Health insurers press gas on value-based payments

In tandem with the federal Medicare program, large private insurers such as Anthem Inc. are rapidly expanding the new ways they pay doctors and hospitals.

Those programs are accelerating the pace of change among health care providers in Indiana and across the country. Whereas before, doctors and hospitals could count on more money for doing more tests and procedures, now their financial future hinges on their ability to keep patients healthy and to slow the growth of the cost of their care.

Indianapolis-based Anthem is already paying out more than $11 billion of the $38 billion its commercial health plans spend each year on medical claims via alternative or “value-based” programs, the company told investors last month.

Adding in its Medicare and Medicaid health plans, Anthem is spending more than $25 billion in these new types of programs.

“I firmly believe that value-based payment models are absolutely going to be the new norm, if not already,” said Amy Cheslock, Anthem’s vice president of payment innovation. “This is not a fad, if you will."

In January, the Obamacare administration announced that Medicare program for seniors will make 30 percent of its spending hinge on these new payment programs by 2016, and 50 percent by 2018.

One type of these new payments is called a medical home, with insurers such as Anthem paying primary care doctors extra money to take some responsibility for all aspects of their patients’ care, in what is called a medical home.

In Indiana, nearly 2,900 primary care providers are participating in that program, covering nearly 454,000 patients. Anthem pays each doctor about $3.50 per patient per month to cover the cost of the extra services they provide to keep patients healthy.

Another type of value-based payment goes to doctors and hospitals that have formed accountable care organizations. Those ACOs can earn bonuses, also known as “shared savings” payments, for proving the quality of their care and slowing growth in the collective cost of care for a specific group of patients.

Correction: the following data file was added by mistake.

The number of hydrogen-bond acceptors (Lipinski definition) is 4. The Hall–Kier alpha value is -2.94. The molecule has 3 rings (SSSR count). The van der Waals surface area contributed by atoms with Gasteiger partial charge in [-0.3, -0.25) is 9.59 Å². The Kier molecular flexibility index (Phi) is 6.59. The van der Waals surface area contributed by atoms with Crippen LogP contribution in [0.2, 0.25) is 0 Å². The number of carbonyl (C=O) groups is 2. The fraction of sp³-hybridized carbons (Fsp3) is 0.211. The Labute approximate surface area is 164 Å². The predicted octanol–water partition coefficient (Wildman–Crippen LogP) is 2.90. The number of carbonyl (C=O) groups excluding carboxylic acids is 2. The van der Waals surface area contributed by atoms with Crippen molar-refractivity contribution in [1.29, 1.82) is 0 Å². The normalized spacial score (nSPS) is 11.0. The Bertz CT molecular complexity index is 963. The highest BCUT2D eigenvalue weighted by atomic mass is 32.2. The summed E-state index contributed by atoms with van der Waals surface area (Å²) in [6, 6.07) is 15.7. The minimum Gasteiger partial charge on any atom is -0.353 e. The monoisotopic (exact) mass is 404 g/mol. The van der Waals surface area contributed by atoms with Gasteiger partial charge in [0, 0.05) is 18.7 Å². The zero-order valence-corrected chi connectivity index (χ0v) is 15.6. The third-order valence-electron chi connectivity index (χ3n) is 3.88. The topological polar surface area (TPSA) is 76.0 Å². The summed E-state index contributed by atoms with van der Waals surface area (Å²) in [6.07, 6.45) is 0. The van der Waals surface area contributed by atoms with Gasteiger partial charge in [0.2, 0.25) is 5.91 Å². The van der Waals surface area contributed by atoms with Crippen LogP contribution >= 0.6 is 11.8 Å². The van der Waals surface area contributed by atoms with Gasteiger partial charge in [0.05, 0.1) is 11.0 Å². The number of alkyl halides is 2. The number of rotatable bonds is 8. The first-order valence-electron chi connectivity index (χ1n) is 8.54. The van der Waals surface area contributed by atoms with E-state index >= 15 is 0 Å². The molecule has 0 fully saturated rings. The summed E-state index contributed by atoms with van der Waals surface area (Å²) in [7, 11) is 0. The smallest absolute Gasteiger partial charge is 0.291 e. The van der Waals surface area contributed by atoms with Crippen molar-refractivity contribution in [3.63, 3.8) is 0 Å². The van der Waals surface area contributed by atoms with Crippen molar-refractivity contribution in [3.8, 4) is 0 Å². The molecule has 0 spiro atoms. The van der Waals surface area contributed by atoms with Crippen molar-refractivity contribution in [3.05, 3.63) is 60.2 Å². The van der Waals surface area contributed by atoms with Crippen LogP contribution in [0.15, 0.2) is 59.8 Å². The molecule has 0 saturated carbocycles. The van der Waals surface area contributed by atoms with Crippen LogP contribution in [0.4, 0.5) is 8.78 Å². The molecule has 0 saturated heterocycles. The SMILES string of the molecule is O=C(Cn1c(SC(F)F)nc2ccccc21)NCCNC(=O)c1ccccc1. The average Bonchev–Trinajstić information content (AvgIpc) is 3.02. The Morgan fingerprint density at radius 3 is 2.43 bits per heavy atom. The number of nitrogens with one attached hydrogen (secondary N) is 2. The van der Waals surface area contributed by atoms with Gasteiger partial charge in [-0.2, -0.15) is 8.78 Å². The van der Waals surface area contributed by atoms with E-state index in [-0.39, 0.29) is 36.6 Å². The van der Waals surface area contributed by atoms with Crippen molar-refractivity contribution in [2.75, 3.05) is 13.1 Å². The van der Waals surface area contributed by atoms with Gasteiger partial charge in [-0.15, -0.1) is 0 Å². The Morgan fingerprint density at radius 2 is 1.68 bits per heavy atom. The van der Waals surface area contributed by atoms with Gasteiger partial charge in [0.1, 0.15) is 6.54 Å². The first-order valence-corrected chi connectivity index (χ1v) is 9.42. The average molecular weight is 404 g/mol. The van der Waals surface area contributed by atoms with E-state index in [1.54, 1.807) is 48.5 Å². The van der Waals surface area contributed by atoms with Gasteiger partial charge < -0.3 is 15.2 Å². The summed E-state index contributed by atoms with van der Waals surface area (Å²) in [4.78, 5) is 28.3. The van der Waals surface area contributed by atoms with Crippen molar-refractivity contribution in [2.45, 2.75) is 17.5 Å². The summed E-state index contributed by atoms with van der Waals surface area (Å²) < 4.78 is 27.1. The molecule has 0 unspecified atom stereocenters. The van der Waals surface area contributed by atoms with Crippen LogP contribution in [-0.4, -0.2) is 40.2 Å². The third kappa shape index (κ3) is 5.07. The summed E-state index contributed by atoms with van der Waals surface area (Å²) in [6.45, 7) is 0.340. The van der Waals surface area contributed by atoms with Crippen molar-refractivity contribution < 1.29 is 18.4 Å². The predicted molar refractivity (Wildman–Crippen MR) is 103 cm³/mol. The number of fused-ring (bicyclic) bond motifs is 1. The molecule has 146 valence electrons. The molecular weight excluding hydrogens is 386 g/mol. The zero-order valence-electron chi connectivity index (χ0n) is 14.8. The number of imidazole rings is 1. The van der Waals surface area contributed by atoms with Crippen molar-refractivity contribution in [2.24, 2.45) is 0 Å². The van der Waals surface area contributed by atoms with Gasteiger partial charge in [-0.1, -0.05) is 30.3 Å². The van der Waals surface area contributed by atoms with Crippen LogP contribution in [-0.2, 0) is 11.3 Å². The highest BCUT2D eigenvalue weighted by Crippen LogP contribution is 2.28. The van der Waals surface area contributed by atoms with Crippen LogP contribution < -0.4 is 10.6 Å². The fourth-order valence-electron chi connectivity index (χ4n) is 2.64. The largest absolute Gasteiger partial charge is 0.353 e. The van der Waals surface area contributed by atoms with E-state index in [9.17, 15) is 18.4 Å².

In Indiana, Anthem has entered ACO agreements with Franciscan Alliance’s hospitals statewide, the Indiana University Health hospital in Goshen and Saint Joseph Regional Medical Center in South Bend.

Also, Anthem has ACO-type shared savings agreements with 11 other health care providers, including the large physician practices of American Health Network, Community Physician Network and St. Vincent Health.

All told, Anthem’s medical home, ACO and shared savings agreements have nearly 454,000 patients assigned to them.

Nationwide, Anthem has 37,000 health care providers in either a medical home or one of its 139 ACO agreements, with about 3.8 million patients assigned to them. That’s equal to 13 percent of all of Anthem’s customers in commercial health plans.

“The nature of the value-based payment models is such that it is attractive for primary care physicians to participate in them,” Cheslock said. “The best example of that is the pace at which we’ve been able to move providers into these models.”

Other insurers are making similar progress, according to statistics compiled by Wedbush Securities.

Hartford-based Aetna Inc. has 62 ACO agreements covering 3.2 million patients or about 30 percent of all the claims it pays through its commercial health plans. Aetna has another 200 ACOs in the pipeline and wants 75 percent of its spending to go thorugh value-based programs by 2020.

Louisville-based Humana Inc. has 54 percent of its health plans’ members covered by accountable care organizations. It wants to push it to 75 percent by 2017.

Minnesota-based UnitedHealth Group Inc. is spending $40 billion a year through its 520 ACOs and other value-based contracts. It wants to boost that spending to $65 billion by 2018.

Lastly, Philadelphia-based Cigna Corp. is working to expand on the 122 ACOs it has already.

Anthem’s Cheslock said she expects these payment programs to keep evolving. Anthem has structured most of its shared-savings contracts so that in the third or fourth or fifth year of the contract, health care providers can actually lose money if they don’t keep costs down and quality up. But they can also earn even larger bonuses if they do.

Going even further, some health care providers are talking to Anthem about being paid a pre-set amount per patient per year—a concept known as capitation. Capitation encourages doctors to keep costs lows—because they get to keep whatever portion of the payment is left over at the end of the year. Or, if they spend more than the pre-set amount, the doctors take a loss.

Medicare has advanced a similar concept through its Medicare Advantage plans, which are managed by private insurers like Anthem. Medicare Advantage now covers roughly one-third of all seniors, and many think it will become the standard for insurance payment in the future.

“There is a warming sentiment toward capitation, and the opportunities it presents,” Cheslock said.

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